In this invention, the ability to provide information external to the software program allows the optimization phase for a PLL to be separated from the basic optimization capability built into the software program. This allows easy extension of capability for special circumstances on a design-by-design basis. Additionally, the ability to change the behavior of the software programs within the design in the field (at a customer site) can be performed either by company personnel or by the customer themselves.

Another benefit of this is the pairing of Intellectual Property with Design Flow Process information outside the actual software program. That is, as new design components are created, their matching design process information can be included with them without changing the end-user's software installation. This also leads to the ability to endow all tools within the design flow the knowledge required to handle new design components.

In this invention the design process information is encapsulated into separate, but similar, sections known as Plans. For the synthesis system, a Synthesis Plan encapsulates the knowledge required to synthesize a given design component. For the characterization system, a Characterization Plan exists for each known design component, charge pump, for example. In the simulation system, simulation control is achieved using the same language that synthesis and characterization plans are written. As additional analysis programs are added to the design flow they can make references to (either by reading or execution of) any other plan.

This latter ability is important because much of what goes on in the synthesis and characterization systems is related to simulation. Thus, the ability to reference or execute each other's plans leads to improved capabilities.

Referring now to the drawings, wherein like reference numerals designate identical or corresponding parts throughout the several views, and mor particularly to FIG. 1 thereof, there is illustrated a design flow. The basis of the design flow is a Design Flow Specification Language that contains information about how to order the design flow as well as key pieces of information about the various design components that are undergoing translation from representation to representation (from synthesis to netlist to layout, for example).

The design flow in FIG. 1 includes a design description 100, containing an implementation of a design flow specification language programmed according to a device being designed. The design description 100 instructs a synthesis 110 of the device being designed.

A characterization 140 is performed to determine the characteristics of various components of the device. A layout 160 of the device is performed and a corresponding netlist 150 is produced. An extraction process 170 is performed and a simulation of the device is performed. If the simulation results favorably compare to design criteria contained in the design description 100, the device is completed or ready for refinement. During the design flow processes, information about the design is stored in a library 130.

Separating the Plan From the Program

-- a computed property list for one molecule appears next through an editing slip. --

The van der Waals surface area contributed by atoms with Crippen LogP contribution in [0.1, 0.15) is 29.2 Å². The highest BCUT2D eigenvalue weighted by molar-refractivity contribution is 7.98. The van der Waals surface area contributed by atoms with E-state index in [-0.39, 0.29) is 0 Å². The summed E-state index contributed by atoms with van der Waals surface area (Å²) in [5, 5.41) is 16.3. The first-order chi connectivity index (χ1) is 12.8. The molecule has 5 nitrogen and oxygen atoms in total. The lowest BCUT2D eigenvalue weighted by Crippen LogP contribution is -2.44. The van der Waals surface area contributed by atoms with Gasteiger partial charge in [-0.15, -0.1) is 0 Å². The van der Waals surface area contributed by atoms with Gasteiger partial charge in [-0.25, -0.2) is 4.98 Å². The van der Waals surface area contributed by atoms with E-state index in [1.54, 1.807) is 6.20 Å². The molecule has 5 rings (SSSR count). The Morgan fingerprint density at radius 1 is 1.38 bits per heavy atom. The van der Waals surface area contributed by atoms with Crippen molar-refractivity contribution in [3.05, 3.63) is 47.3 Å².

The present invention, by separating the detailed instructions for the characterization, synthesis, simulation, and analysis of a particular piece of Intellectual Property provides three major benefits.

Increased Performance and Accuracy in Results

Extendibility without Major Rewrites

Reduced Complexity in the Individual Tools

The first of these benefits is derived by being able to build the Plans in a way that can take advantage of the details of the electronic circuit. This allows the author of a Plan the ability to encode the best possible mechanism with which to perform the analysis. For instance, encoding the author's individual knowledge about what is most important during a particular phase of the design flow and the best possible mechanism for implementing it leads to higher performance and accuracy in the final result.

The second benefit allows multiple authors to contribute to the ability of the design flow without requiring changes to the main tools in the design flow. For example, the instructions for accurately determining the timing through a new class of design component can be written in the Design Flow Specification Language. Each design tool in the new design flow can now reference these instructions when required. This extendibility also reduces errors in results due to the fact that the changes to the system are isolated to the particular piece of IP and it's plan (how to implement a charge pump, for example), and not to the over all design flow.

The third benefit is derived from the fact that the tool authors no longer need to encode vast amounts of situation specific knowledge into their tools. These changes would be required by the original authors of the tool and would then effect each and every user whether they needed the change or not. This reduces the tools from very large, very detailed, and very specialized programs to more general purpose tool kits that contain all of the pieces required for the analysis, but do not contain the knowledge of when to apply for all possible circuits. This has particular impact in the performance of these new design tools as designers formulate the type of circuits utilized most by their products, not the general market place.